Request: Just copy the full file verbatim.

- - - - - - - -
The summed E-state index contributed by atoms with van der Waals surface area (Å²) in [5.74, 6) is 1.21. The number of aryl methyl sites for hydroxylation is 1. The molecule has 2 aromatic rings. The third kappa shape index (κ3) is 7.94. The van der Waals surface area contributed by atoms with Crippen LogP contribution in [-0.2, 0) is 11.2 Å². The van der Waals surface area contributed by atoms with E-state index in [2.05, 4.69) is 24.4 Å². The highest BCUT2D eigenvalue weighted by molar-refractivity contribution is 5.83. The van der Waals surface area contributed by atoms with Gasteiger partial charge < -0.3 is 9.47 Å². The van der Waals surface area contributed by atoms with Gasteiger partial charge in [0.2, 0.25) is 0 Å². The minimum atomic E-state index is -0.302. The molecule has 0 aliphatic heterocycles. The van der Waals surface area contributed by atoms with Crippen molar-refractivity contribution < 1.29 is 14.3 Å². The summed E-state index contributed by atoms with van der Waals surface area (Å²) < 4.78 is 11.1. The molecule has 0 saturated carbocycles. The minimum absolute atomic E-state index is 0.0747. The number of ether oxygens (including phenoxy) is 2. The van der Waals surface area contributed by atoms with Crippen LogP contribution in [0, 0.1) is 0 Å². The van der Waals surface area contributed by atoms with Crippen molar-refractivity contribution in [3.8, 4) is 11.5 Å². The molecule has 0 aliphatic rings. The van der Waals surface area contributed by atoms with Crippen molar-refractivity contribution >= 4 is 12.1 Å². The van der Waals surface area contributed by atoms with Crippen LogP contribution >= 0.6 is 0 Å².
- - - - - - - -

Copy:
The summed E-state index contributed by atoms with van der Waals surface area (Å²) in [5.74, 6) is 1.21. The number of aryl methyl sites for hydroxylation is 1. The molecule has 2 aromatic rings. The third kappa shape index (κ3) is 7.94. The van der Waals surface area contributed by atoms with Crippen LogP contribution in [-0.2, 0) is 11.2 Å². The van der Waals surface area contributed by atoms with E-state index in [2.05, 4.69) is 24.4 Å². The highest BCUT2D eigenvalue weighted by molar-refractivity contribution is 5.83. The van der Waals surface area contributed by atoms with Gasteiger partial charge < -0.3 is 9.47 Å². The van der Waals surface area contributed by atoms with Gasteiger partial charge in [0.2, 0.25) is 0 Å². The minimum atomic E-state index is -0.302. The molecule has 0 aliphatic heterocycles. The van der Waals surface area contributed by atoms with Crippen molar-refractivity contribution < 1.29 is 14.3 Å². The summed E-state index contributed by atoms with van der Waals surface area (Å²) < 4.78 is 11.1. The molecule has 0 saturated carbocycles. The minimum absolute atomic E-state index is 0.0747. The number of ether oxygens (including phenoxy) is 2. The van der Waals surface area contributed by atoms with Crippen LogP contribution in [0, 0.1) is 0 Å². The van der Waals surface area contributed by atoms with Crippen molar-refractivity contribution in [3.8, 4) is 11.5 Å². The molecule has 0 aliphatic rings. The van der Waals surface area contributed by atoms with Crippen molar-refractivity contribution >= 4 is 12.1 Å². The van der Waals surface area contributed by atoms with Crippen LogP contribution >= 0.6 is 0 Å².